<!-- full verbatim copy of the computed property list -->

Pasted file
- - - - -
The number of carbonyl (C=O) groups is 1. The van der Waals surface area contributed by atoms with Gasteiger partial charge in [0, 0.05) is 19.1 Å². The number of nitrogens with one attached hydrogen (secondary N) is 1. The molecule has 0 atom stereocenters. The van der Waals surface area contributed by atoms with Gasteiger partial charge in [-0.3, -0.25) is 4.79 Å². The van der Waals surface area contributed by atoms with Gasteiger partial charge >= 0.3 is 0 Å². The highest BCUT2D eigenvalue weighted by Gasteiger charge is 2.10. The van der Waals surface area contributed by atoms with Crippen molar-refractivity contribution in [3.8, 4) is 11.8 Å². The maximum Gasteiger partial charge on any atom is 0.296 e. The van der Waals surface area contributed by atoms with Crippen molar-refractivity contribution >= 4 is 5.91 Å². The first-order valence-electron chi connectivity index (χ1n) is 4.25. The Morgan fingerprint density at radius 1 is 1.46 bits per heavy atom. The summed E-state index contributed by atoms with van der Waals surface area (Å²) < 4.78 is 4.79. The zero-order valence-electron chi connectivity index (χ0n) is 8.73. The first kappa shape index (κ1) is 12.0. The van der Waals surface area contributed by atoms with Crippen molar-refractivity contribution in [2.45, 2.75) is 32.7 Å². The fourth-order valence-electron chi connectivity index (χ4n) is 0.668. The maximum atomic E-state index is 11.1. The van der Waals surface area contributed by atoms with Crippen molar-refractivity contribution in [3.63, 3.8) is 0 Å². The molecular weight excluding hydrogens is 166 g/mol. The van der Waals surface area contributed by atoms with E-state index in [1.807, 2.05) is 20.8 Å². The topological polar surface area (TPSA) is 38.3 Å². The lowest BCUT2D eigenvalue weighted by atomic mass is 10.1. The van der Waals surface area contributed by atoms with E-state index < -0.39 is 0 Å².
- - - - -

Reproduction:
The number of carbonyl (C=O) groups is 1. The van der Waals surface area contributed by atoms with Gasteiger partial charge in [0, 0.05) is 19.1 Å². The number of nitrogens with one attached hydrogen (secondary N) is 1. The molecule has 0 atom stereocenters. The van der Waals surface area contributed by atoms with Gasteiger partial charge in [-0.3, -0.25) is 4.79 Å². The van der Waals surface area contributed by atoms with Gasteiger partial charge >= 0.3 is 0 Å². The highest BCUT2D eigenvalue weighted by Gasteiger charge is 2.10. The van der Waals surface area contributed by atoms with Crippen molar-refractivity contribution in [3.8, 4) is 11.8 Å². The maximum Gasteiger partial charge on any atom is 0.296 e. The van der Waals surface area contributed by atoms with Crippen molar-refractivity contribution >= 4 is 5.91 Å². The first-order valence-electron chi connectivity index (χ1n) is 4.25. The Morgan fingerprint density at radius 1 is 1.46 bits per heavy atom. The summed E-state index contributed by atoms with van der Waals surface area (Å²) < 4.78 is 4.79. The zero-order valence-electron chi connectivity index (χ0n) is 8.73. The first kappa shape index (κ1) is 12.0. The van der Waals surface area contributed by atoms with Crippen molar-refractivity contribution in [2.45, 2.75) is 32.7 Å². The fourth-order valence-electron chi connectivity index (χ4n) is 0.668. The maximum atomic E-state index is 11.1. The van der Waals surface area contributed by atoms with Crippen molar-refractivity contribution in [3.63, 3.8) is 0 Å². The molecular weight excluding hydrogens is 166 g/mol. The van der Waals surface area contributed by atoms with E-state index in [1.807, 2.05) is 20.8 Å². The topological polar surface area (TPSA) is 38.3 Å². The lowest BCUT2D eigenvalue weighted by atomic mass is 10.1. The van der Waals surface area contributed by atoms with E-state index < -0.39 is 0 Å².